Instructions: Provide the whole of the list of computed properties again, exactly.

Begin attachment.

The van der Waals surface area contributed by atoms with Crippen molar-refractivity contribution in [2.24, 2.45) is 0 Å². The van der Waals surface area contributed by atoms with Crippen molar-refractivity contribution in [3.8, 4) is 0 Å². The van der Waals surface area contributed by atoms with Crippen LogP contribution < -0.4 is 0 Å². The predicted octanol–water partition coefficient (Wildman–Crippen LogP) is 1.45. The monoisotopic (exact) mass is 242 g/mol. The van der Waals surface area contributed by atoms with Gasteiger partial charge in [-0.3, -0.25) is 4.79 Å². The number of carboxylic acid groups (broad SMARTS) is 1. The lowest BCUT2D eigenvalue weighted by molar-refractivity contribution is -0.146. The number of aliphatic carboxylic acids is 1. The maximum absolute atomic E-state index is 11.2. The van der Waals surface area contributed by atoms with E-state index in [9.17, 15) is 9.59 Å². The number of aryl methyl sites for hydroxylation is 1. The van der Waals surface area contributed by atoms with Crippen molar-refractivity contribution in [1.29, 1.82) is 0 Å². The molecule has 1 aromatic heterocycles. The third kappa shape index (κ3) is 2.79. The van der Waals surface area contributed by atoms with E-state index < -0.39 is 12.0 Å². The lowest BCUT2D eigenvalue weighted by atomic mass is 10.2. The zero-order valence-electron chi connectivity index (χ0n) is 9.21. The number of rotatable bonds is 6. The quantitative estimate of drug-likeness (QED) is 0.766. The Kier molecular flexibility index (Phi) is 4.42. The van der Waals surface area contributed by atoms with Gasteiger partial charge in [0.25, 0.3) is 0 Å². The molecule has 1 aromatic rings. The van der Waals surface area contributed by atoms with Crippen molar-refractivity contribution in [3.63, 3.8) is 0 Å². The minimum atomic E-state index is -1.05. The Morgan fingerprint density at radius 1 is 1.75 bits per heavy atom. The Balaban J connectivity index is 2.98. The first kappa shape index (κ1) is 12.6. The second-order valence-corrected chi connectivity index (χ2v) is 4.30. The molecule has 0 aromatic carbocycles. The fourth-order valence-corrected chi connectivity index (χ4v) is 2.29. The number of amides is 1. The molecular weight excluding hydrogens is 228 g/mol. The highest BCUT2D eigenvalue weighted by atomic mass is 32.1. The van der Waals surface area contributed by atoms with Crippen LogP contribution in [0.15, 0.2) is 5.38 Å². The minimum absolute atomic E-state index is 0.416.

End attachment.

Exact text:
The van der Waals surface area contributed by atoms with Crippen molar-refractivity contribution in [2.24, 2.45) is 0 Å². The van der Waals surface area contributed by atoms with Crippen molar-refractivity contribution in [3.8, 4) is 0 Å². The van der Waals surface area contributed by atoms with Crippen LogP contribution < -0.4 is 0 Å². The predicted octanol–water partition coefficient (Wildman–Crippen LogP) is 1.45. The monoisotopic (exact) mass is 242 g/mol. The van der Waals surface area contributed by atoms with Gasteiger partial charge in [-0.3, -0.25) is 4.79 Å². The number of carboxylic acid groups (broad SMARTS) is 1. The lowest BCUT2D eigenvalue weighted by molar-refractivity contribution is -0.146. The number of aliphatic carboxylic acids is 1. The maximum absolute atomic E-state index is 11.2. The van der Waals surface area contributed by atoms with E-state index in [9.17, 15) is 9.59 Å². The number of aryl methyl sites for hydroxylation is 1. The van der Waals surface area contributed by atoms with Crippen molar-refractivity contribution in [1.29, 1.82) is 0 Å². The molecule has 1 aromatic heterocycles. The third kappa shape index (κ3) is 2.79. The van der Waals surface area contributed by atoms with E-state index < -0.39 is 12.0 Å². The lowest BCUT2D eigenvalue weighted by atomic mass is 10.2. The zero-order valence-electron chi connectivity index (χ0n) is 9.21. The number of rotatable bonds is 6. The quantitative estimate of drug-likeness (QED) is 0.766. The Kier molecular flexibility index (Phi) is 4.42. The van der Waals surface area contributed by atoms with Gasteiger partial charge in [0.25, 0.3) is 0 Å². The molecule has 1 aromatic rings. The van der Waals surface area contributed by atoms with Crippen molar-refractivity contribution in [3.63, 3.8) is 0 Å². The minimum atomic E-state index is -1.05. The Morgan fingerprint density at radius 1 is 1.75 bits per heavy atom. The Balaban J connectivity index is 2.98. The first kappa shape index (κ1) is 12.6. The second-order valence-corrected chi connectivity index (χ2v) is 4.30. The molecule has 0 aromatic carbocycles. The fourth-order valence-corrected chi connectivity index (χ4v) is 2.29. The number of amides is 1. The molecular weight excluding hydrogens is 228 g/mol. The highest BCUT2D eigenvalue weighted by atomic mass is 32.1. The van der Waals surface area contributed by atoms with Crippen LogP contribution in [0.15, 0.2) is 5.38 Å². The minimum absolute atomic E-state index is 0.416.